A very even-handed look at the time and data debacle in HTML5.
The trouble with font classifications | Clagnut § Design thinking · Typography
Richard would like your help. Take a few minutes to run through a card-sorting exercise to help classify fonts in a more meaningful way.
10 Charts About Sex « OkTrends
This is may just be the best thing on the internet about data visualisation and statistics. And sex.
Secret Servers | booktwo.org
A great piece by James on the architecture, aesthetics and perception of datacenters.
BBC Dimensions: How Many Really?
A nice project from BERG that aligns numbers from your own world (like the number of people you follow on Twitter) to numbers in the larger world.
Times Higher Education - Memory failure detected
A worrying report on the state of digital preservation and the web, specifically in the UK. Welcome to the memory hole.
Escaping the Digital Dark Age
Stewart Brand wrote this twelve years ago: it’s more relevant than ever in today’s cloud-worshipping climate.
I’d like to think that it’s ironic that I’m linking to The Wayback Machine because the original URL for this essay is dead. But it isn’t ironic, it’s horrific.
A fascinating examination by Hixie of web technologies that may have technically been “better” than HTML, but still found themselves subsumed into the simpler, more straightforward, good ol’ hypertext markup language.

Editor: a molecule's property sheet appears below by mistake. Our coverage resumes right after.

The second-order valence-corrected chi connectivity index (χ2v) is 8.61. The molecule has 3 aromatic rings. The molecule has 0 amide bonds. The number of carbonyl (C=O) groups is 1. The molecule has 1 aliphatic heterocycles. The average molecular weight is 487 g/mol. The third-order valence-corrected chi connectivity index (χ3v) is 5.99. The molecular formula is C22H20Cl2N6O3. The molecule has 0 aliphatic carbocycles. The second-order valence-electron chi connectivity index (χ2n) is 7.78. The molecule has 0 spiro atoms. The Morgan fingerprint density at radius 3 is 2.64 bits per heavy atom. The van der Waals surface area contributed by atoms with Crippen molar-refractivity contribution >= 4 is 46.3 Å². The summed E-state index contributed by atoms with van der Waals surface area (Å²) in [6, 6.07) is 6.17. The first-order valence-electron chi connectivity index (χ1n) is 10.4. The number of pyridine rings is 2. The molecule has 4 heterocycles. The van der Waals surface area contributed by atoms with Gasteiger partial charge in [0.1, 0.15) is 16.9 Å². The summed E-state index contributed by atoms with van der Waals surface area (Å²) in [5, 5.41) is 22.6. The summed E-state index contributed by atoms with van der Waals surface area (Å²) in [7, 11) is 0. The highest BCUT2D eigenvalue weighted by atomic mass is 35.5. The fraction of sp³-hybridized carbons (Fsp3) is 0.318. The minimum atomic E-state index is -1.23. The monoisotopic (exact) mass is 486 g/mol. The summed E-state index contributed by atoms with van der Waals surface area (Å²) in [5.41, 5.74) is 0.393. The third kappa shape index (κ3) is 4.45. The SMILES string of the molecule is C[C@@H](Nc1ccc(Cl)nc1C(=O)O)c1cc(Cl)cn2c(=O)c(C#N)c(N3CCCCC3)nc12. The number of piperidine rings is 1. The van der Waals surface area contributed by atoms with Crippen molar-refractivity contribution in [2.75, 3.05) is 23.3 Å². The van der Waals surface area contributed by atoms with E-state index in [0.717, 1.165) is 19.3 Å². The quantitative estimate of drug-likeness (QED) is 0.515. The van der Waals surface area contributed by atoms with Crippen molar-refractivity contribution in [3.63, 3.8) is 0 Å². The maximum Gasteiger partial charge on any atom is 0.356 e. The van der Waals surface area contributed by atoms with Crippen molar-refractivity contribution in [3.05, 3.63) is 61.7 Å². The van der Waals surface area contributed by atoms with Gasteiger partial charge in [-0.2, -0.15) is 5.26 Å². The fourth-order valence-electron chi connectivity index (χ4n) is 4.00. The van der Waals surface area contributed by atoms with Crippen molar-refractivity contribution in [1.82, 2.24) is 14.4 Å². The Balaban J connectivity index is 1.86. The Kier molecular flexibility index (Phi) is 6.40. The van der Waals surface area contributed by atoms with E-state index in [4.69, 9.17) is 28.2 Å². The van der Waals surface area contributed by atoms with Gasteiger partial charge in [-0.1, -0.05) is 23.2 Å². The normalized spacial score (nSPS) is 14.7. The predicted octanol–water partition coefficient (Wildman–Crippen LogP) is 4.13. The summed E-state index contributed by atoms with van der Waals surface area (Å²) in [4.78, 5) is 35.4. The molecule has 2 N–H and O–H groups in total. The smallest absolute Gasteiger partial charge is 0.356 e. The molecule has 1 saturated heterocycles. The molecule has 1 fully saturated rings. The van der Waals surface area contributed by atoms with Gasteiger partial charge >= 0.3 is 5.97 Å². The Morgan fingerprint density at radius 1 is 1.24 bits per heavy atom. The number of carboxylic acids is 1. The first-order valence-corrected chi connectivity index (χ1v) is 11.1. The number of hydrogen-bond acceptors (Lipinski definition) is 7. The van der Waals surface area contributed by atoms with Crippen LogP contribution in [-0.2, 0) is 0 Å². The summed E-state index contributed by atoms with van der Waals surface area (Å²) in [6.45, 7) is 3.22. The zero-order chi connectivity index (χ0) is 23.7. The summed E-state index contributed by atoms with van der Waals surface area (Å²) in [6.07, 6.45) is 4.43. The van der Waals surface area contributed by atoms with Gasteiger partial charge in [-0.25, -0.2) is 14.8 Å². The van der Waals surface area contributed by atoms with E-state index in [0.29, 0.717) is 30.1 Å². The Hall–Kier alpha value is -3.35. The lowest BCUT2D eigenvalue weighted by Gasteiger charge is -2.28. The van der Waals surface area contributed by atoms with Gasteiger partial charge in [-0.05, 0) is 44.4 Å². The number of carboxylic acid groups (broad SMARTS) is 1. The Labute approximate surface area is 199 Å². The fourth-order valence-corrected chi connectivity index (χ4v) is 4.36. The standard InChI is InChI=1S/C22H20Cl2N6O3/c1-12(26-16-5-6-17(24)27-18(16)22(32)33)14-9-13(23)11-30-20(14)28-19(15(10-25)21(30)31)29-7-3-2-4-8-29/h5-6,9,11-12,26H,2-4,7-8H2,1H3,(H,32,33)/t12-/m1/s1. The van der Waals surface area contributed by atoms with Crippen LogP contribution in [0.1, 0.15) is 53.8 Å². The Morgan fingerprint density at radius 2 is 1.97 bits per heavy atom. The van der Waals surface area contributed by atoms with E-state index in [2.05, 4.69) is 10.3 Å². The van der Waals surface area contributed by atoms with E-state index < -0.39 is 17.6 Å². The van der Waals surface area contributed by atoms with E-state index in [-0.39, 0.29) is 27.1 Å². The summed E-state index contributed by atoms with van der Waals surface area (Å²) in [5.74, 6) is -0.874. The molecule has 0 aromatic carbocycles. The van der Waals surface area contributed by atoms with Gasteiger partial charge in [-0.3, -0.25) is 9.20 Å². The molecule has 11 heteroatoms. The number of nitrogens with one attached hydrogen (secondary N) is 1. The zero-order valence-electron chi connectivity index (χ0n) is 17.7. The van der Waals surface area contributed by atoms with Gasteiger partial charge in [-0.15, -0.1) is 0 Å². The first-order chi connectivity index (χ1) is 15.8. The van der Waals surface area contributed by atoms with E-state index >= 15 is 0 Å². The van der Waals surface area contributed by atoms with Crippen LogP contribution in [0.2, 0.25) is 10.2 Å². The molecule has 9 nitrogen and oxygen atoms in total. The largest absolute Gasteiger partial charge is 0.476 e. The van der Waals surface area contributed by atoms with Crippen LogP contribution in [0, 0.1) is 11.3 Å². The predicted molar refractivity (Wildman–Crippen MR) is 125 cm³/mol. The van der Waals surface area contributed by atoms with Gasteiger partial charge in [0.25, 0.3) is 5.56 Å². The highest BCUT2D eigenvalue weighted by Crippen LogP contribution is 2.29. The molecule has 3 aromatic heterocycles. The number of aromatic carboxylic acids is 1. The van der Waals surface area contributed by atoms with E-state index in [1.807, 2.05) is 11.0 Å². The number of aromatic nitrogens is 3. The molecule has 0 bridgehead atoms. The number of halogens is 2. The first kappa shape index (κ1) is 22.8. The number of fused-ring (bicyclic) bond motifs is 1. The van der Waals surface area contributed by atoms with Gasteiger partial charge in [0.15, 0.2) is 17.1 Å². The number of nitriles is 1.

The follow-on comments are definitely worth a read too.
See something or say something - a set on Flickr
These lovely visualisations of geotagged photos and tweets are almost indistinguishable from aerial views of cities at night.
Unhosted - Imagine personal data freedom…
This looks like it might be worth investigating as one potential solution to the sharecropping problem: code for decentralising your data; you allow apps to access your data but you get to decide where that data lives. Intriguing.
Experience Is What We Make It | UX Magazine
The Riegers are like emissaries from Planet Smart and we mere mortals are fortunate that they take the time to give us great articles like this.
Tell-all telephone | Data Protection | Digital | ZEIT ONLINE
A dataviz demo of creepiness: displaying the movements of Malte Spitz by correlating her phone activity and web usage.
Tidy Street electricity usage | Flickr - Photo Sharing!
I really like this idea: one street in Brighton is openly displaying its electricity usage over time.
a world of tweets
A very pretty visualisation of tweets on a map using canvas.
Digitale data in gevaar! - Datanews.be
If you speak Flemish, you might enjoy this article based on a chat I had with a Belgium journalist.
If you don’t speak Flemish, well, just move along.
Open Planets Foundation | digital, forever
This consortium of institutions and universities came together “to provide practical solutions and expertise in digital preservation.”
PLANETS stands for Preservation and Long-term Access through Networked Services.
ID card database destroyed - a set on Flickr
For once, I’m happy to see data being destroyed.
The New York subway schedule converted into sound by treating each line as a string.
YouTube - Tracking 18th-century “social network” through letters
Visualising the Republic of Letters.
City Crawlers Berlin
This looks like it could be a good book: a collaborative project to find patterns and stories in the data of one city.